Sinbad the Sailor review at Theatre Royal Stratford East, London – ‘a treasure’
This year’s Theatre Royal Stratford East pantomime is a treasure. It’s funny, smart, accessible and big-hearted. It also has a lot of fun gently subverting panto conventions. In Paul Sirett’s witty take on Sinbad the Sailor, one of the less familiar panto narratives, Julian Capolei’s Sinbad turns out to be a bit of a drip – he prefers writing stories to high seas adventuring – and it’s his sister, Gaby Wong’s Sinbadda who does all the questing along with her monkey-puppet sidekick.
Stratford East regular Michael Bertenshaw ‘s Prince Naw Ze Uzz is an eminently hissable villain, his posh accent dropping whenever people are out of earshot to reveal a voice that’s pure east London – and, as in the Lyric Hammersmith panto, the baddie gets all the best lines.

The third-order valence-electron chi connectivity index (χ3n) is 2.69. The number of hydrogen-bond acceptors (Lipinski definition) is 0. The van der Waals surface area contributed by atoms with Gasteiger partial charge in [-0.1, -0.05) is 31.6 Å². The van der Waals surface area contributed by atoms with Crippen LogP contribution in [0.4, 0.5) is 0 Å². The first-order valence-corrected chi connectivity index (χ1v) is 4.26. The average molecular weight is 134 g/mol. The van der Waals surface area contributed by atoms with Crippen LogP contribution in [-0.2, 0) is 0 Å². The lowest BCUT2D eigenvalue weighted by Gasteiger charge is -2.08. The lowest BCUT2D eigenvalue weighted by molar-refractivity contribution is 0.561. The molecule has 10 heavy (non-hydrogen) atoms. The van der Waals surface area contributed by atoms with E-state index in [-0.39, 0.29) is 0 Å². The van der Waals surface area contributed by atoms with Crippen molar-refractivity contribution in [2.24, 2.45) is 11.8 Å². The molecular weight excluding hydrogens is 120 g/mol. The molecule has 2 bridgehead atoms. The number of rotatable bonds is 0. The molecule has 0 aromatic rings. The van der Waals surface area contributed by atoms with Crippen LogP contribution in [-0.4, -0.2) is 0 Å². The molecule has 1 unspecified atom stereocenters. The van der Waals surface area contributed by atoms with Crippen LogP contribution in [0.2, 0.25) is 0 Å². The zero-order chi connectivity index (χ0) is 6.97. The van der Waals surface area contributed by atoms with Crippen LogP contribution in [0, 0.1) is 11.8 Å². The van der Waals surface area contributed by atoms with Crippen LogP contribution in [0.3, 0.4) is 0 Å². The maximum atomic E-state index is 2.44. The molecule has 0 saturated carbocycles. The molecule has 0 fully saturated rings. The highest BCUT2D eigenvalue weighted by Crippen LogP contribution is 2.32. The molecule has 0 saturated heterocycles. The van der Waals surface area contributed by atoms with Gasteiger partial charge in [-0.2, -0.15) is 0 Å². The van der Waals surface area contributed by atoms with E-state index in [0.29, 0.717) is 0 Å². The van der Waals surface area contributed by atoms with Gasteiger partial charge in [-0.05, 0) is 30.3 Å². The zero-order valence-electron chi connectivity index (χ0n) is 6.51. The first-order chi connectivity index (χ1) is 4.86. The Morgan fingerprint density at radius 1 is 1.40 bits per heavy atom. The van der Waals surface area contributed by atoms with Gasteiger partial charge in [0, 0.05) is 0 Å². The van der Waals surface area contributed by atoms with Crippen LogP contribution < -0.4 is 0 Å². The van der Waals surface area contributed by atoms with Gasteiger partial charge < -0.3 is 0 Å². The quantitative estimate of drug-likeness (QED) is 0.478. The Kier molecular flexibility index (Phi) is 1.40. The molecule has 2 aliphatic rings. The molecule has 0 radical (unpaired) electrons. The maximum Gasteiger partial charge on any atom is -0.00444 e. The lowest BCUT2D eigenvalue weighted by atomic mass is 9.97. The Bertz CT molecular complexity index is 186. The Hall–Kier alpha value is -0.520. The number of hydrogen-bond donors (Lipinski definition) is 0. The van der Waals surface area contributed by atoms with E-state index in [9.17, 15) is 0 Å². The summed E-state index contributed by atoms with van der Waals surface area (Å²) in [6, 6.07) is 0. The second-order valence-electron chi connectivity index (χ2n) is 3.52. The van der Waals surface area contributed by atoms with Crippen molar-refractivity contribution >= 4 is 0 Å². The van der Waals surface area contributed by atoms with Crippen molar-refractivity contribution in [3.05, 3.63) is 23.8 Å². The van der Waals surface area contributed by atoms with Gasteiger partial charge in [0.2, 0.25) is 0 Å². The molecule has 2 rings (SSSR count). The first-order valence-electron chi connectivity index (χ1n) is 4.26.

But it’s Rina Fatania’s genie who owns the show. Looking a bit like an ambulant pea, she’s a delight from the moment she emerges from her bottle-green prison. It’s the genie’s journey we become invested in, especially after a brilliantly meta scene in which all the genies from all the pantos meet up to gab about their masters.
Jonny Amobi – making his panto debut as the man-ravenous Nurse Derriere – is a (relatively) low-key dame debut in his orange culottes but he has an auditorium-filling voice and a strong rapport with the audience.
While Kerry Michael’s colourful, confident production is rather subplot heavy, it plays well to a whole range of ages. Throw in Ben Goffe’s natty tap-dancing, a couple of well-judged topical gags, some genuinely effective stage illusions, and some wry asides about Shakespeare and Stanislavski, and you have one of the most imaginative and entertaining pantos in London.
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